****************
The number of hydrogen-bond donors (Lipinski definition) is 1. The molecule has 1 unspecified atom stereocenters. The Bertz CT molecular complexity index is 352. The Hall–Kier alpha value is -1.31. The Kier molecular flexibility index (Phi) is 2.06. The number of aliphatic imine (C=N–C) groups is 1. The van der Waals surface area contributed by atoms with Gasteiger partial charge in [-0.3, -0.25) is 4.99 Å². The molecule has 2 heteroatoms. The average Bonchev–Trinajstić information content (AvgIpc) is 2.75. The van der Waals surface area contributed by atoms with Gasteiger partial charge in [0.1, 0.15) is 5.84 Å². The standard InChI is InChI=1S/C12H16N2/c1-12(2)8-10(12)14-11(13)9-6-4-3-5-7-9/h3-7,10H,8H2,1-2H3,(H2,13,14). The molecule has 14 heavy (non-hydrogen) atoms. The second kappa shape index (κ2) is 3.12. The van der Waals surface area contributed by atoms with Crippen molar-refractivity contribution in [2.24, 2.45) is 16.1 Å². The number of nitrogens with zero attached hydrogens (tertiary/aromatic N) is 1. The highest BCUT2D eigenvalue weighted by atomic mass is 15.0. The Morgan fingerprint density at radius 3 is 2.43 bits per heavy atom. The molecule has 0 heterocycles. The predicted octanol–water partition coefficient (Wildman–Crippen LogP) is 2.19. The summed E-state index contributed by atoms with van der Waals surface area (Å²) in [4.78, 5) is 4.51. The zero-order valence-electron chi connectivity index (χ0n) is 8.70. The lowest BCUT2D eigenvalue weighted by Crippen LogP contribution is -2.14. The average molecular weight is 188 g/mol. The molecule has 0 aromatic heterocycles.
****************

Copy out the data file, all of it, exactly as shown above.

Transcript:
The number of hydrogen-bond donors (Lipinski definition) is 1. The molecule has 1 unspecified atom stereocenters. The Bertz CT molecular complexity index is 352. The Hall–Kier alpha value is -1.31. The Kier molecular flexibility index (Phi) is 2.06. The number of aliphatic imine (C=N–C) groups is 1. The van der Waals surface area contributed by atoms with Gasteiger partial charge in [-0.3, -0.25) is 4.99 Å². The molecule has 2 heteroatoms. The average Bonchev–Trinajstić information content (AvgIpc) is 2.75. The van der Waals surface area contributed by atoms with Gasteiger partial charge in [0.1, 0.15) is 5.84 Å². The standard InChI is InChI=1S/C12H16N2/c1-12(2)8-10(12)14-11(13)9-6-4-3-5-7-9/h3-7,10H,8H2,1-2H3,(H2,13,14). The molecule has 14 heavy (non-hydrogen) atoms. The second kappa shape index (κ2) is 3.12. The van der Waals surface area contributed by atoms with Crippen molar-refractivity contribution in [2.24, 2.45) is 16.1 Å². The number of nitrogens with zero attached hydrogens (tertiary/aromatic N) is 1. The highest BCUT2D eigenvalue weighted by atomic mass is 15.0. The Morgan fingerprint density at radius 3 is 2.43 bits per heavy atom. The molecule has 0 heterocycles. The predicted octanol–water partition coefficient (Wildman–Crippen LogP) is 2.19. The summed E-state index contributed by atoms with van der Waals surface area (Å²) in [4.78, 5) is 4.51. The zero-order valence-electron chi connectivity index (χ0n) is 8.70. The lowest BCUT2D eigenvalue weighted by Crippen LogP contribution is -2.14. The average molecular weight is 188 g/mol. The molecule has 0 aromatic heterocycles.